Does Gambia have a foreign policy?

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Dear editor,

When Vice President Dr. Badara Joof raised this question during his (in) famous address to the newly constituted Cabinet, he undoubtedly raised eyebrows. To me, the question is salient and relevant.

Before delving into the question, let’s understand what foreign policy is. Foreign policy entails “general objectives that guide the activities and relationships of one state in its interactions with other states.”

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Gambia’s foreign policy under Sir Dawda Jawara was, to a large extent, clear-cut and consistent. However, since Yahya Jammeh took over, the trend has significantly changed, with the latter pinpointing the direction of foreign policy based on his whims and caprices. For instance, immediately after he seized power in 1994, Jammeh severed ties with Mainland China by recognizing Taiwan, which is still considered by the former as a renegade state and is recognized by just a handful of countries, mainly in Africa and the Caribbean. Taiwan pursued cash diplomacy in its relationship with the Gambia bankrolling the Government’s numerous projects across sectors, particularly in health, education, and agriculture. In return, Jammeh used his appearances on international fora, particularly the UN General Assembly, to advocate for the independence of Taiwan. Apparently annoyed by Taiwan’s reluctance to fund some personal ventures, Jammeh unceremoniously cut ties with Taiwan in 2013 and re-establishing ties with Mainland China. The latter received the U-Turn with delight, rewarding Jammeh with a state-of-the-art conference centre and roads in the framework of China’s Road and Belt policy.

Likewise, Jammeh abruptly cut ties with Qatar without his government advancing any reasons behind the decision, though some suggest “the move was meant to satisfy his wife who was not happy with the Qatari authorities.”

When President Barrow came to power in 2017,  he continued to benefit from China’s “benevolence.” President Adama Barrow called for a one-China policy in his address to the UN General Assembly. These fluctuations, or shall I call them diplomatic flip-flops, make me reflect more on VP Joof’s central question of whether the Gambia has a foreign policy. We, unfortunately, tend to premise our relationship with countries on temporary impulsive objectives rather than long-term goals aligned with our development aspirations.

The other question I might add here is, do all Gambia’s diplomats understand Gambia’s foreign policy if one exists? The appointment of a raft of President Barrow’s militants to high-ranking diplomatic positions sparked controversy in the country. I know elsewhere that diplomats, though they might not specialize in political science, undergo rigorous orientation to familiarize themselves with diplomacy and the country’s foreign policy and rise through the ranks. I think the President needs to appoint career diplomats to serve Gambia’s interests overseas. After all, maintaining diplomatic posts is costly; hence sound judgement should be made in the appointment process.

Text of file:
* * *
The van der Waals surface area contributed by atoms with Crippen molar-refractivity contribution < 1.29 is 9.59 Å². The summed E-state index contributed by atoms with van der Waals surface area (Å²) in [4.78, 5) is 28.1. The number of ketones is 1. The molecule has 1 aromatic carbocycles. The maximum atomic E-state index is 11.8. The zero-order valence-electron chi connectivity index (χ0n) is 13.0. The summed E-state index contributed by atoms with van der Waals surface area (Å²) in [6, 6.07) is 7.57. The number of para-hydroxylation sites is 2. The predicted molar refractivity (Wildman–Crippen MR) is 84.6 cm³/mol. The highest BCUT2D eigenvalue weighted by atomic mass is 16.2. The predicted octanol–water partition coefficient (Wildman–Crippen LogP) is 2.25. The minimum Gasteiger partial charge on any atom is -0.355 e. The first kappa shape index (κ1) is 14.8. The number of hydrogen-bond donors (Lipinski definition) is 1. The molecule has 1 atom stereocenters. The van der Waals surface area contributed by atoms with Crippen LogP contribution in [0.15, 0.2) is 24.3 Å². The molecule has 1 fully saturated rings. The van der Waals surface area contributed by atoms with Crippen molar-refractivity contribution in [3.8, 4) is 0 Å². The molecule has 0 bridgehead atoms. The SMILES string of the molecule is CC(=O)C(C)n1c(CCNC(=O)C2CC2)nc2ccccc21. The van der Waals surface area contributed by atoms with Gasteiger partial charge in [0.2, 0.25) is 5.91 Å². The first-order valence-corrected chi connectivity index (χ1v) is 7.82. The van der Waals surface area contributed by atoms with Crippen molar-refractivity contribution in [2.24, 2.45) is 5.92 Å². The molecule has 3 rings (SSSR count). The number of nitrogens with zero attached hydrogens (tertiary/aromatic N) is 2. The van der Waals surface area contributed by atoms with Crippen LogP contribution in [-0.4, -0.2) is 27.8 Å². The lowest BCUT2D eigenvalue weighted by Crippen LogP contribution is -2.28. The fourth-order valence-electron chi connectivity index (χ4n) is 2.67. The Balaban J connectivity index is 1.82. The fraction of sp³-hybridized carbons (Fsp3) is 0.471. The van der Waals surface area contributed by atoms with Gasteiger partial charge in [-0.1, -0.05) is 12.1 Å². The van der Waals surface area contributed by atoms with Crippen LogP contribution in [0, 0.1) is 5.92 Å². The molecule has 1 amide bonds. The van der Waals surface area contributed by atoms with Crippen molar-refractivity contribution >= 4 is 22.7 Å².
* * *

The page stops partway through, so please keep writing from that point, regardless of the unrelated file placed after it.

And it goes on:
Basidia M Drammeh

The resurgence of military coups in West Africa, a region once considered a democratic success, is largely due to one or all of the following factors:

1.     Weakness and naivety of leadership.

2.    Weak institutions riddled with corruption, nepotism, and lack of capacity.

3.   Failure to strengthen “human security” including health security, food security employment etc).

4.     The rise of tribal and ethnic hegemony in political governance.

5.  Insecurity from Terrorism and  transnational organized crime ( drugs, weapons, human trafficking and other illicit activities).

6.  The subversion of democratic governance protocols such as constitutional presidential term limits.

ECOWAS bears the burden of responsibility for such democratic reversals. The mantle of leadership in a democracy must not be taken as a luxury for self perpetuation. In a democracy Leadership means responsibility and accountability to the people. It is unimaginable that after 50 – 60yrs of Independence and Statehood , African nations are still struggling to provide the basic needs for the people in healthcare, education, agriculture, and basic structural roads for the people. 

It’s shameful to see hospitals without even basic sanitation resources such as toilets.

It’s shameful to see our hospitals with underresource hardworking nurses and doctors.

It’s shameful to see schools without proper funiture and infrastructure.

It’s shameful to see schools with underresource teachers.

It’s shameful to see our youths turning into drug addicts and criminals.

It’s shameful to see our security forces without basic resources to respond to crime.

It’s shameful to see our poor farmers denied the resources  targeting productivity in agriculture.

It’s shameful to see the people struggling to access  basic electricity and clean drinking water

This is the stark reality fueling political instability in Sub-Saharan Africa.  The people deserve better and governments must do better to survive the onslaught.

Binneh S Minteh

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